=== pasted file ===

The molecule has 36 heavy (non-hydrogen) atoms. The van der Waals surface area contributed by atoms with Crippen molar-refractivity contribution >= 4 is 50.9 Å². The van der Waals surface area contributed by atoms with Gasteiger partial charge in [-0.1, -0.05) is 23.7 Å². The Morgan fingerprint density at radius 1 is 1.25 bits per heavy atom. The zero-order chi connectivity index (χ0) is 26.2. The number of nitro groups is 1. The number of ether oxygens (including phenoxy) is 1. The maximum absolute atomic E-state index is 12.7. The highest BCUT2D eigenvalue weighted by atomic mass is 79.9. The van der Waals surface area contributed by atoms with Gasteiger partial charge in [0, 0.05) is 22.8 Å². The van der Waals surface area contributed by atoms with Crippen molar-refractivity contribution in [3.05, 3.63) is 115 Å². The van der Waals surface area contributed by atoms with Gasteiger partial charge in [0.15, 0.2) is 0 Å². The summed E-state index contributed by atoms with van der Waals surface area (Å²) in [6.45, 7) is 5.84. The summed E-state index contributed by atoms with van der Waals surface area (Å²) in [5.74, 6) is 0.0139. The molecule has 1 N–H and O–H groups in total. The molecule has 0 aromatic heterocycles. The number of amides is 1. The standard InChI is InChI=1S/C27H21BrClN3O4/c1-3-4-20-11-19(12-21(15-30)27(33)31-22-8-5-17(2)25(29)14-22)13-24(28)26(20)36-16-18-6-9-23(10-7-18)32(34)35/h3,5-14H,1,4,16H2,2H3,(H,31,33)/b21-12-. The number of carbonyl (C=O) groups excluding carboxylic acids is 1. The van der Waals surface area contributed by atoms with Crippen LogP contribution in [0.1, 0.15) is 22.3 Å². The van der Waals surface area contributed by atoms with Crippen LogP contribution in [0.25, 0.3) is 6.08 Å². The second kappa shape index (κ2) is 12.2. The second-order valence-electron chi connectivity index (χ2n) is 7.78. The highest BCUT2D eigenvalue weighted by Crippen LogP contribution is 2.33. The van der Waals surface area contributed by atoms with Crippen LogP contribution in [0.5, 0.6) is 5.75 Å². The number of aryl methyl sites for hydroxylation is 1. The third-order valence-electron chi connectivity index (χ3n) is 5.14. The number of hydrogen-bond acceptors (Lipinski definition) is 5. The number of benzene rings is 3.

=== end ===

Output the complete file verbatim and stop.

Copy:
The molecule has 36 heavy (non-hydrogen) atoms. The van der Waals surface area contributed by atoms with Crippen molar-refractivity contribution >= 4 is 50.9 Å². The van der Waals surface area contributed by atoms with Gasteiger partial charge in [-0.1, -0.05) is 23.7 Å². The Morgan fingerprint density at radius 1 is 1.25 bits per heavy atom. The zero-order chi connectivity index (χ0) is 26.2. The number of nitro groups is 1. The number of ether oxygens (including phenoxy) is 1. The maximum absolute atomic E-state index is 12.7. The highest BCUT2D eigenvalue weighted by atomic mass is 79.9. The van der Waals surface area contributed by atoms with Gasteiger partial charge in [0, 0.05) is 22.8 Å². The van der Waals surface area contributed by atoms with Crippen molar-refractivity contribution in [3.05, 3.63) is 115 Å². The van der Waals surface area contributed by atoms with Gasteiger partial charge in [0.15, 0.2) is 0 Å². The summed E-state index contributed by atoms with van der Waals surface area (Å²) in [6.45, 7) is 5.84. The summed E-state index contributed by atoms with van der Waals surface area (Å²) in [5.74, 6) is 0.0139. The molecule has 1 N–H and O–H groups in total. The molecule has 0 aromatic heterocycles. The number of amides is 1. The standard InChI is InChI=1S/C27H21BrClN3O4/c1-3-4-20-11-19(12-21(15-30)27(33)31-22-8-5-17(2)25(29)14-22)13-24(28)26(20)36-16-18-6-9-23(10-7-18)32(34)35/h3,5-14H,1,4,16H2,2H3,(H,31,33)/b21-12-. The number of carbonyl (C=O) groups excluding carboxylic acids is 1. The van der Waals surface area contributed by atoms with Crippen LogP contribution in [0.1, 0.15) is 22.3 Å². The van der Waals surface area contributed by atoms with Crippen LogP contribution in [0.25, 0.3) is 6.08 Å². The second kappa shape index (κ2) is 12.2. The second-order valence-electron chi connectivity index (χ2n) is 7.78. The highest BCUT2D eigenvalue weighted by Crippen LogP contribution is 2.33. The van der Waals surface area contributed by atoms with Crippen LogP contribution in [0.5, 0.6) is 5.75 Å². The number of aryl methyl sites for hydroxylation is 1. The third-order valence-electron chi connectivity index (χ3n) is 5.14. The number of hydrogen-bond acceptors (Lipinski definition) is 5. The number of benzene rings is 3.